In view of this calculatedly indifferent approach to language, can we expect any change for the better after the NEP is announced and implemented? Language is basic not just to the development of the education system but also to a person's mental growth. Therefore the government's hesitation in adopting a clear-cut position on the medium issue is difficult to justify.
Given the appalling standard of English-language teaching in all schools, with the exception of a few private elite schools, it will prove to be a formidable exercise to upgrade the knowledge of English of thousands of language teachers as well as thousands of those teaching science and mathematics to ensure their proficiency in English. Most of the latter also require courses to teach them their subject anew. But without this effort no strategy will work.
It would be best to make it compulsory for schools to adopt the mother tongue as the medium of instruction at the primary level. Simultaneously there must be a lot of stress on language teaching as a subject (Urdu, English and regional languages) and developing communication skills. There is no reason why a child being taught in his mother tongue with which he is familiar cannot be taught excellent English as well.
It is time the language controversy was laid to rest. The failure of our educationists generally to understand the integral link between language and the mental development of a person is shocking. Language is the basic tool for thought. It is instrumental in expanding a young child's mind and developing his creativity at an age when his faculties are growing and his thought-language (to use Paulo Freire's term) is being formed. As the White Paper on Education in Pakistan (2007) observed, learning in the mother tongue allows for better self-expression and conceptual understanding.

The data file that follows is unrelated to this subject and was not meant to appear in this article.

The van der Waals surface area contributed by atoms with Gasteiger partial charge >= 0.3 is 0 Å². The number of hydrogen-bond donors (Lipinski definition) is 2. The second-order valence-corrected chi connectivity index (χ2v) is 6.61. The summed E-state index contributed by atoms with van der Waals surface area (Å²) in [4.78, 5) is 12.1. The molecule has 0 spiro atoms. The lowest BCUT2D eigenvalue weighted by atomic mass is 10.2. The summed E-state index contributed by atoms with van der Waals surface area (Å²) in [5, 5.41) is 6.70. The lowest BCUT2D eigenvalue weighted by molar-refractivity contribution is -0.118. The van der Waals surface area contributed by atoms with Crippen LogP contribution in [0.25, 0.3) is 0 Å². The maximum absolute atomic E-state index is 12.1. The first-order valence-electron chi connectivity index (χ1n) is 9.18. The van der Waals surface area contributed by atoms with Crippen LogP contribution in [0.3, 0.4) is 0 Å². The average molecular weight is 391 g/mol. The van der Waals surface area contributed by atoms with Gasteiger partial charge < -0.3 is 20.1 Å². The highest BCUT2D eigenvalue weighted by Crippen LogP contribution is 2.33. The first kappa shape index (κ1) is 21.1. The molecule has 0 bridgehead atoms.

Dr Maria Montessori is another expert whose observations about language and the child are most relevant. In her monumental study The Absorbent Mind, she writes that in a child a special mechanism exists for language, which responds to speech and accumulates the words that the child hears. Thus the environment — especially the verbal one — makes a deep impact on the language learning
process in a child.
Not surprisingly a child's mental growth is slowed down if education involves comprehending new concepts in an unfamiliar language, mastering that language and its vocabulary as well to enable him to express himself. It is for this reason that students of elite schools are also found wanting in terms of 'critical thinking', a quality Freire considers so vital.
The students in these schools are taught in English and get good grades because as Ismat Riaz, a Pakistani educationist, aptly points out the focus in these schools is on the acquisition of knowledge and memorising. One may add, English as a medium of instruction at an early age stunts the child's capacity to think critically and isolates him from his surroundings.